It happens all the time. People learn a little about something new, think they understand, and make changes based on half-truths. That's how you get problems such as those reported in the Atlantic article, Why Introverted Teachers are Burning Out. Those with…
I used to facilitate the MBTI ® Certification Program, and over the years started hundreds of consultants and counselors and OD specialists and educators—and more—on the path to effective use of psychological type theory. Note that I said started them on the…
All of us find ignoring feedback quite easy—all too often the source doesn’t really understand the situation, or your intentions, or how different your needs are from others, right? Ignoring results on many psychological assessments or instruments can be easy,…
MBTI® Step I is a tool for identifying your preferences for gaining energy, gathering information, making decisions, and approaching life. The result is a four-letter code such as my preferences for INFJ.
MBTI® Step II adds 20 facets–five “nuances” for each of the preference pairs that describe differences in people with each preference. For example, I am an Initiating Introvert, rather than a Receiving Introvert–I find it easier than many people with my preferences to introduce myself to new people and to interact at business and social gatherings. This is probably a learned behavior, the result of being the daughter of a community organizer who, probably before we could even talk, had my brothers and me involved in pancake breakfasts and volunteer assembly lines.
MBTI® Step III was introduced in 2009, although its development began over 50 years ago as Isabel Myers studied the importance of type development. While the other instruments help us identify preferences, Step III probes how effectively we perceive and judge, the heart of the framework of type. While we have a preferred way of perceiving, through Sensing or Intuition, and a preferred way of judging, through Thinking or Feeling, preference does not guarantee skill. Further, maturity requires using the appropriate balance of preferences for a given situation (See Psychological Type: The Essentials for more information).
I’m very new to using Step III, having completed CAPT’s certification program last summer, but I’m already finding it to be a key assessment for coaching for three reasons:
Adam Grant’s recent post Goodbye to the MBTI® has gathered forces both for and against personality type theory. The comments are full of people who agree with him. Rich Thompson’s post nicely outlines the research behind this instrument. Hile Rutledge’s calm response The MBTI®–My Most Valid Tool highlights the benefits of the instrument and the framework. And Jennifer Selby Long adds info on the MBTI/Big 5 debate.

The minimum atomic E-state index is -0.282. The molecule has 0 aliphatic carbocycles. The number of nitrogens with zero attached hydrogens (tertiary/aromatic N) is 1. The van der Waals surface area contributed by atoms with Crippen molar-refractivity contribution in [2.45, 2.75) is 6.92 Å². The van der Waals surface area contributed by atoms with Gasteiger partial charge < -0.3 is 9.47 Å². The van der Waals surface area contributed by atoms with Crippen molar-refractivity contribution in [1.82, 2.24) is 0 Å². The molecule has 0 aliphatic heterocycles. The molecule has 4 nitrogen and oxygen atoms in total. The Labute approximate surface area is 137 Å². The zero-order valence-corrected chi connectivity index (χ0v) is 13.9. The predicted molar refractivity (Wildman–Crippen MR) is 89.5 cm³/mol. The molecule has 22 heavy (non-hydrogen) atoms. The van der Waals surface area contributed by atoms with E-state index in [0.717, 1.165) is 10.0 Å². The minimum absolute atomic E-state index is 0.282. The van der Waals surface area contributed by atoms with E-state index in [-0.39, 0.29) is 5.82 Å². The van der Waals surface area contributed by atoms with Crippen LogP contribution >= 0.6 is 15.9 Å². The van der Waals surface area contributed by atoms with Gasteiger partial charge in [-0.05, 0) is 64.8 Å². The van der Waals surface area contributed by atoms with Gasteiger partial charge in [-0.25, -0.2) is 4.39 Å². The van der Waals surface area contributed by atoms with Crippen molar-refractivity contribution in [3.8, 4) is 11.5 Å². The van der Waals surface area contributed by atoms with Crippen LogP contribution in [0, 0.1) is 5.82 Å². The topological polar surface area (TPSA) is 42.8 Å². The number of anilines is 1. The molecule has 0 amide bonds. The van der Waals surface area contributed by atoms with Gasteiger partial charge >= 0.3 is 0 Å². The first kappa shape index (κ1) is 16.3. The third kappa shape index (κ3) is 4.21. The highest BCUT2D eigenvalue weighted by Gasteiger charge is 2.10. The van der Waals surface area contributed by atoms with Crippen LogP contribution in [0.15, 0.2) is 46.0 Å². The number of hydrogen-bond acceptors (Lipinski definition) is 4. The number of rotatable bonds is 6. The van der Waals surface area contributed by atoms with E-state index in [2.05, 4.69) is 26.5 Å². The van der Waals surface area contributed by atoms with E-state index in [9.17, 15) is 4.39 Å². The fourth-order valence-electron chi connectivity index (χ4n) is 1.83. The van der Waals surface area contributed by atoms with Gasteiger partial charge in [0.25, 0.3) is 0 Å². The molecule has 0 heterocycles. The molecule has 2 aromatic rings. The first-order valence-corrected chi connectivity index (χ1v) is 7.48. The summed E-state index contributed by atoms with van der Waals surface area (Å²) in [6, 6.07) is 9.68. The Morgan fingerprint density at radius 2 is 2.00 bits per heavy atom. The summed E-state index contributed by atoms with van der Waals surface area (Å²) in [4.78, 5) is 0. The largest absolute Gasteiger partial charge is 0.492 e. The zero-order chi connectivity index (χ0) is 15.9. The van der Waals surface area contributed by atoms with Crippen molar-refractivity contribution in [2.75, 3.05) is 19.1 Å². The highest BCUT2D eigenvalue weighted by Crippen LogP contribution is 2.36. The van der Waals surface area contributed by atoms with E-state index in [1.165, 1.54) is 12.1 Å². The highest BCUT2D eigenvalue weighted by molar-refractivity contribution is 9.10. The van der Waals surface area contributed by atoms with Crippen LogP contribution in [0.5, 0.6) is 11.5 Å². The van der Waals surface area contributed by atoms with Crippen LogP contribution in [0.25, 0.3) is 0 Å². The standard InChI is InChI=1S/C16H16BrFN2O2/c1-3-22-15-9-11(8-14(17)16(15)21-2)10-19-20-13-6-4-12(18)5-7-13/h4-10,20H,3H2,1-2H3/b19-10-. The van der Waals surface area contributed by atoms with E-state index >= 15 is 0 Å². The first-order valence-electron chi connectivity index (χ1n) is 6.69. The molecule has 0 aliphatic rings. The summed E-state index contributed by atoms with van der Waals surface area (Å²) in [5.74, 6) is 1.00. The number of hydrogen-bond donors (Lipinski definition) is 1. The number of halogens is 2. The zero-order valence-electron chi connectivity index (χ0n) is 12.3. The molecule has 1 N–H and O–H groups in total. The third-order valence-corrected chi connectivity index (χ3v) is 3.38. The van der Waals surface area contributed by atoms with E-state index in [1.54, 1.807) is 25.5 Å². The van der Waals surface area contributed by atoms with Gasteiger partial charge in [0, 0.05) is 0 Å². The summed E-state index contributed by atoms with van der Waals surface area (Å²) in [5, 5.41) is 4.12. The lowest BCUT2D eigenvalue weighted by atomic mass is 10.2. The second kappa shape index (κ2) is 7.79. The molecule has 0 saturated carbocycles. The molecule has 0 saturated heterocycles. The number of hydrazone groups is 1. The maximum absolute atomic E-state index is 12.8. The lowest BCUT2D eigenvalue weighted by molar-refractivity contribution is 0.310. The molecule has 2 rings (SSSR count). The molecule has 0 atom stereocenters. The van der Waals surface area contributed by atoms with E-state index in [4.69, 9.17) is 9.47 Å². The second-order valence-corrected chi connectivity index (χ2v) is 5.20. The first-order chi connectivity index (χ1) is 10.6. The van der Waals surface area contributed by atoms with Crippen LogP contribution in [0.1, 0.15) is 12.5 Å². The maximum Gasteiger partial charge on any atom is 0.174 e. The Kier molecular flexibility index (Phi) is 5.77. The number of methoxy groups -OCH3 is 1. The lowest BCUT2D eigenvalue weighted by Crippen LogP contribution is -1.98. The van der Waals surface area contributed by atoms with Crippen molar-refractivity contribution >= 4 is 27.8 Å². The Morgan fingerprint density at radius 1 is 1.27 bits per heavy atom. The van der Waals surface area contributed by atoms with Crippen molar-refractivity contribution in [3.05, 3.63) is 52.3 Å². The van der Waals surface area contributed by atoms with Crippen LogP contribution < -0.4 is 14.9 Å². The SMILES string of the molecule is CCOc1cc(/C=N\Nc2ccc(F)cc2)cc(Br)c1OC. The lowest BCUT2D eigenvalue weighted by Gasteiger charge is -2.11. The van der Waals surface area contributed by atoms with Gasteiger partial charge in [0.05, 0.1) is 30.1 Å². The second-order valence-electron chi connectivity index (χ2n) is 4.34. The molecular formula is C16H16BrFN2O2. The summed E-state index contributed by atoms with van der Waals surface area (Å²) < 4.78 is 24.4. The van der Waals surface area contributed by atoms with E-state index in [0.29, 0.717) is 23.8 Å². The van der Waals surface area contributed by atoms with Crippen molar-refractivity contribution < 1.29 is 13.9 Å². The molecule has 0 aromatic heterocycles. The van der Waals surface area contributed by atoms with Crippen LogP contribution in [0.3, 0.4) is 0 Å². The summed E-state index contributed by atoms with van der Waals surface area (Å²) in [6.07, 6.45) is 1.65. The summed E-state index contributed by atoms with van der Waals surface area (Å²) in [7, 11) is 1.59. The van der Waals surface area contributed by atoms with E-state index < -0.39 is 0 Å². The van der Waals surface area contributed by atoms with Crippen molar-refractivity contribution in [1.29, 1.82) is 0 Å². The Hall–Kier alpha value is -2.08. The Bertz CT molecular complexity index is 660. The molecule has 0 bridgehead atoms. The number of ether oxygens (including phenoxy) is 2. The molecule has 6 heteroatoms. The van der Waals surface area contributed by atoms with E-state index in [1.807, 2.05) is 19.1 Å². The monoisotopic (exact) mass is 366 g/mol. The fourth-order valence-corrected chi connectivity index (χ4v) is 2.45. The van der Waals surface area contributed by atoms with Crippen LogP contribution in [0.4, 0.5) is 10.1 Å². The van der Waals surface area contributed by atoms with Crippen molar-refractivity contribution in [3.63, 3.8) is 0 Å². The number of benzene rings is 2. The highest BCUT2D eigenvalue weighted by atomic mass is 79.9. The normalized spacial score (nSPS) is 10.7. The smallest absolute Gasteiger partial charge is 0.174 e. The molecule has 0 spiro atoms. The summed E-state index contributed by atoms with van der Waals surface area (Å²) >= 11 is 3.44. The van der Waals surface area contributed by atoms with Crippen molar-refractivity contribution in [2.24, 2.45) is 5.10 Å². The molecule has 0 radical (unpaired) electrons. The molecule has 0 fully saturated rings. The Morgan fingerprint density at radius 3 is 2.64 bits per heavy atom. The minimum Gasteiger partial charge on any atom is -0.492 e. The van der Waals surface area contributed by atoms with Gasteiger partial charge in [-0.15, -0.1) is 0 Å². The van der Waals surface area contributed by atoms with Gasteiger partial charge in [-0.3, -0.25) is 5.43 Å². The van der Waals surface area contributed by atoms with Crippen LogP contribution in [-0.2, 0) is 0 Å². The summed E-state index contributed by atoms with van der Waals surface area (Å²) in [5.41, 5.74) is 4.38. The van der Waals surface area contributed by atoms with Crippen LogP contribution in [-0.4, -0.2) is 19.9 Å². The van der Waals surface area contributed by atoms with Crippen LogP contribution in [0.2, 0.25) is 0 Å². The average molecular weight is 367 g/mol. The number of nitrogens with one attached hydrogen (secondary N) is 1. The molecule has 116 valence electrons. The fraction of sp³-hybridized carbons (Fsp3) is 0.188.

I’ll take a different direction here. As I read all the comments to these blogs, I wondered, “Did they really take the MBTI® and was it properly administered?”
For group adminstrations, I often first ask, “How many of you have taken the MBTI before?” As many as ¾ of the participants raise hands. “How many of you remember your four-letter code?” Perhaps 20 percent of the hands stay up. I remind them that ESPN is a network, not a type, and then ask, “How many of you had the chance to apply the framework of type to your team, or career, or marriage, or parenting, or personal development, or any of the other deep applications?” And only a few hands remain in the air. When asked, these people willingly share stories of the differences understanding these basic differences among people can make.
So how do you know if you really know your type? Most people who find the theory a waste of time haven’t been through an ethical interpretation. Here’s a quick guide to finding out:
It rained in Minnesota just about every day in June–after raining 28 out of 31 days in May. Granted we’re out of the severe drought that plagued our state the past 9 months, but I started wishing that I had control of a precipitation on/off switch. How hard could it be to keep it all in moderation?
Pondering this while out running in the local park-turned-rain-forest, the old fairy tale about the porridge pot came to mind. Grandpa had a magic porridge pot. He’d say “Cook, little pot, cook” and it’d bubble up perfect oatmeal. “Stop, little pot, stop” were the magic words that put a lid on it, so to speak. When the granddaughter was hungry one morning, she chanted, “Cook, little pot, cook,” and filled her bowl, but then couldn’t remember how to get it to stop. Soon the porridge overflowed, over the table, across the floor, out the door, down the streets…until Grandpa charged through the mess and cried, “Stop, little pot, stop!”
Sound familiar? Versions of this tale exist in folklore around the world. The Sorcerer’s Apprentice, perhaps best remembered with all of the brooms chasing Mickey Mouse. In one country, rice overflows. In every case, humans think they know enough to take control of something–and learn quickly that they haven’t a clue. These may be folk and fairy tales, but they name a truth about human nature.
So does Jungian psychological type theory, or personality type, popularized by the MBTI (r). The theory describes a universal truth, recognized around the world for centuries: Yes, each person is unique, but there are certain patterns in how we approach life. The Greeks described these as temperaments. Isabel Myers and her mother Katherine Briggs recognized these patterns in the people around them, and then embraced how Jung described the same patterns in Psychological Types.